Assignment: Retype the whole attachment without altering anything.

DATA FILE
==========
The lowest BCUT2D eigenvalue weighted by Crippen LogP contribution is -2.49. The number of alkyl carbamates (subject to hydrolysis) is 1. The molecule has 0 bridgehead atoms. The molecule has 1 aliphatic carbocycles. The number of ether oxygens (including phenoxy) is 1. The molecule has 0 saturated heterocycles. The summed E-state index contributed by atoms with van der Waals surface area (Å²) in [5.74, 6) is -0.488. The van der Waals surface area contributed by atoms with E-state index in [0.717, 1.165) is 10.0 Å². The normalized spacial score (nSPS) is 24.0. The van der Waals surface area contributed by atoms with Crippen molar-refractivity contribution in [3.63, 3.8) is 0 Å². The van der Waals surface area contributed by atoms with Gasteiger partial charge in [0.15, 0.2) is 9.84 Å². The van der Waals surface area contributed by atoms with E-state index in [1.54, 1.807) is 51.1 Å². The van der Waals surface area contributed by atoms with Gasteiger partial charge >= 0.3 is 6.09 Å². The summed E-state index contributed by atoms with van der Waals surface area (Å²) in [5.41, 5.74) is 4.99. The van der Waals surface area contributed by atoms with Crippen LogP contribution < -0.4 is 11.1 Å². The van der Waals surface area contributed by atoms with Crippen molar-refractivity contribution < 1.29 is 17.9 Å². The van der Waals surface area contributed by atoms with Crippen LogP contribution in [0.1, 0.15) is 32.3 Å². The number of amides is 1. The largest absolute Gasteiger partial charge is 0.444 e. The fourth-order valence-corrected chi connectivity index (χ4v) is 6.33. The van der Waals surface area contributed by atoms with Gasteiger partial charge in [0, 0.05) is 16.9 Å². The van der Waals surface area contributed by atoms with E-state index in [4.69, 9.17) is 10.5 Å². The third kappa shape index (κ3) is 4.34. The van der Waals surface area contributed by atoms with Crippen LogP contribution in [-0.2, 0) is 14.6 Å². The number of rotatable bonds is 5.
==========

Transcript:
The lowest BCUT2D eigenvalue weighted by Crippen LogP contribution is -2.49. The number of alkyl carbamates (subject to hydrolysis) is 1. The molecule has 0 bridgehead atoms. The molecule has 1 aliphatic carbocycles. The number of ether oxygens (including phenoxy) is 1. The molecule has 0 saturated heterocycles. The summed E-state index contributed by atoms with van der Waals surface area (Å²) in [5.74, 6) is -0.488. The van der Waals surface area contributed by atoms with E-state index in [0.717, 1.165) is 10.0 Å². The normalized spacial score (nSPS) is 24.0. The van der Waals surface area contributed by atoms with Crippen molar-refractivity contribution in [3.63, 3.8) is 0 Å². The van der Waals surface area contributed by atoms with Gasteiger partial charge in [0.15, 0.2) is 9.84 Å². The van der Waals surface area contributed by atoms with E-state index in [1.54, 1.807) is 51.1 Å². The van der Waals surface area contributed by atoms with Gasteiger partial charge >= 0.3 is 6.09 Å². The summed E-state index contributed by atoms with van der Waals surface area (Å²) in [5.41, 5.74) is 4.99. The van der Waals surface area contributed by atoms with Crippen LogP contribution < -0.4 is 11.1 Å². The van der Waals surface area contributed by atoms with Crippen molar-refractivity contribution < 1.29 is 17.9 Å². The van der Waals surface area contributed by atoms with Crippen LogP contribution in [0.1, 0.15) is 32.3 Å². The number of amides is 1. The largest absolute Gasteiger partial charge is 0.444 e. The fourth-order valence-corrected chi connectivity index (χ4v) is 6.33. The van der Waals surface area contributed by atoms with Gasteiger partial charge in [0, 0.05) is 16.9 Å². The van der Waals surface area contributed by atoms with E-state index in [4.69, 9.17) is 10.5 Å². The third kappa shape index (κ3) is 4.34. The van der Waals surface area contributed by atoms with Crippen LogP contribution in [-0.2, 0) is 14.6 Å². The number of rotatable bonds is 5.